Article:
The Dictator’s worst enemy, however, is its marketing. I’ll admit, I initially had high hopes after the red carpet publicity stunt where Baron Cohen showed up to the Oscars in character and spilled Kim Jong-il’s ashes on Ryan Seacrest. Little did I know that any subsequent publicity such as trailers and Baron Cohen’s talk show circuit would recycle virtually all the film’s decent jokes. While I found the The Dictator’s humour to be generally obvious and at times uncomfortably tasteless, some of it can be clever. But it’s simply not funny the second time around and cannot match the hilarious irony of the fact that they spoiled all the best jokes in the film in order to convince you to go see the film itself.

Overall, The Dictator is an unfunny, unintelligent film that sadly had the potential to be the opposite. It wants to be a satire, but comes off as a dull parody that opts for predictable jokes, shallow characters, and any remaining humour is spoiled by its marketing materials. At first I thought I had simply missed the point of the movie, but now I’m not sure if there was a point to miss.

I give this a 2/5.

PS. Those of you who actually do want to see a truly hilarious satire of dictatorships, check out 1940’s The Great Dictator, starring Charlie Chaplin.

“The Avengers” (2012) Review

Welcome to Frepow Films – the blog that reviews all the latest cinema has to offer under a name that could be mistaken for an IKEA product. We update every Wednesday evening to coincide with the exact point in the week you begin to lose motivation at work, school, hygiene, etc. and are begging for anything that will make time go faster until the weekend.

This guys knows what I’m talking about.

I think it’s appropriate that my first review be the film that kicked off the summer blockbuster season. While most people have already heard about how incredible The Avengers is, I dedicate this post to the five of you who haven’t. Along with many other filmgoers, my expectations for this movie were incredibly high. After all, this has been a project in the making for nearly half a decade and required five feature-length films to set up. The last thing in Hollywood to demand this much time and effort was Cher’s most recent cosmetic procedure (ZING!).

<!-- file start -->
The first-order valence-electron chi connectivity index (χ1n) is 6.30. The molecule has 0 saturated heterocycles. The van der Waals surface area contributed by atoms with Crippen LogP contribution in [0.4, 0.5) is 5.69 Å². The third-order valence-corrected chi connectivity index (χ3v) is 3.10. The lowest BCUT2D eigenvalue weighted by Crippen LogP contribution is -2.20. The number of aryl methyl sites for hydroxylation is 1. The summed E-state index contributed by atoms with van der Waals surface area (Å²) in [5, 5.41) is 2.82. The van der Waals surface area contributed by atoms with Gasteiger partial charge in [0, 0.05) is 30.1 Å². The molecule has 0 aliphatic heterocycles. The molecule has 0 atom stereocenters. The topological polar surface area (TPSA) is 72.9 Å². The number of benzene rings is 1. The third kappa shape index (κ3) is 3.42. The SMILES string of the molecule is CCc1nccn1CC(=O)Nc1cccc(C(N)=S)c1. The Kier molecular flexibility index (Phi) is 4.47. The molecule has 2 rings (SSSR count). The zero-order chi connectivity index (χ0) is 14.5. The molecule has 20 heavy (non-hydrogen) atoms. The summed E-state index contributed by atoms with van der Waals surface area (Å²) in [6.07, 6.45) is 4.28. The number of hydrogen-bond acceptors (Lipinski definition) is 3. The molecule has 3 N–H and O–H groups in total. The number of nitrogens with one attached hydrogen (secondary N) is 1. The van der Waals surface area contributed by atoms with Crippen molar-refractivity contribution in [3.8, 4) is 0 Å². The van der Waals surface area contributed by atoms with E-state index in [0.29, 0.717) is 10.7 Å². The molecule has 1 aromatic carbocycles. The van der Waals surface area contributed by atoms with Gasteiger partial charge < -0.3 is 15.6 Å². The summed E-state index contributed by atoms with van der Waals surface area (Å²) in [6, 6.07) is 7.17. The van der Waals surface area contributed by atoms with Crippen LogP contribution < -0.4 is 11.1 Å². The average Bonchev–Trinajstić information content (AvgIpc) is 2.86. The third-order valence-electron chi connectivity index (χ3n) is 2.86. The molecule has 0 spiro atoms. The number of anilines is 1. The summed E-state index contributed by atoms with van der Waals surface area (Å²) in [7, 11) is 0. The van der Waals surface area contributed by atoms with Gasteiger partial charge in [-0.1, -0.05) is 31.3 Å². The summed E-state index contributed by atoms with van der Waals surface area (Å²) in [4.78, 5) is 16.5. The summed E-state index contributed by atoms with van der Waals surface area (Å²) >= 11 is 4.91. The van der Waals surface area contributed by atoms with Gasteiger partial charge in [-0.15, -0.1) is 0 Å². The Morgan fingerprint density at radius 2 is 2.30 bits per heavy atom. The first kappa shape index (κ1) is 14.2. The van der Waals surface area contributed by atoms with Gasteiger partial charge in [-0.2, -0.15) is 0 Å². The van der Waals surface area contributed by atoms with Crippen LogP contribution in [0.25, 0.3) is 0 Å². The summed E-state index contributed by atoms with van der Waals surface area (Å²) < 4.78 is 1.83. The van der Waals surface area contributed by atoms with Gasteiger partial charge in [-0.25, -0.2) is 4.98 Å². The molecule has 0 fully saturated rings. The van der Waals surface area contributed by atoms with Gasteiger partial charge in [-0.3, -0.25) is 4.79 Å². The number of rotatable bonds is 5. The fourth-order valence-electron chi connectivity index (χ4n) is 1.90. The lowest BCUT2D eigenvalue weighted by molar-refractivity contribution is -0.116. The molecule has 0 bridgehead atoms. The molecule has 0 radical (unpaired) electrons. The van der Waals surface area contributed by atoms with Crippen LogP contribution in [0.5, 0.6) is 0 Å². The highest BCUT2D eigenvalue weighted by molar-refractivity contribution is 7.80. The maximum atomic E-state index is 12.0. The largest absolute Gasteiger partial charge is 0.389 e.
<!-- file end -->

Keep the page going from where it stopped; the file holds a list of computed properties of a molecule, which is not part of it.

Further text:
I’m happy to report that The Avengers does not disappoint. Joss Whedon (famous for Alien Resurrection, Titan A.E., and bunch of random shows about fireflies and trying to kill James Marsters) is extremely competent as writer and director and definitely did not shy away from the challenges this film posed, which primarily involved overlapping several strong leading characters and their respective storylines into one film. In this respect, a lot could’ve gone wrong, but The Avengers works. While I don’t believe that Whedon’s ability to write dialogue is anything to call home about, I must give the man props in two regards: he is an incredibly gifted storyteller and he knows his characters well.

For a film that features multiple characters with strong, distinct personalities, Whedon recognizes each character’s strengths and plays them up to a point where they compliment one another nicely. Everyone brings something unique to the table. Iron Man (Robert Downey Jr.) is slick and wise-cracking. Thor (Chris Hemsworth) is aggressive and has a bit of a superiority complex. Captain America (Chris Evans) is the moral backbone of the group. And Bruce Banner/The Hulk (Mark Ruffalo) is cynical and mild-mannered when he isn’t destroying things like cars, buildings, and Lou Ferrigno’s career.

You know you’re in trouble when Stan Lee looks more intimidating than you.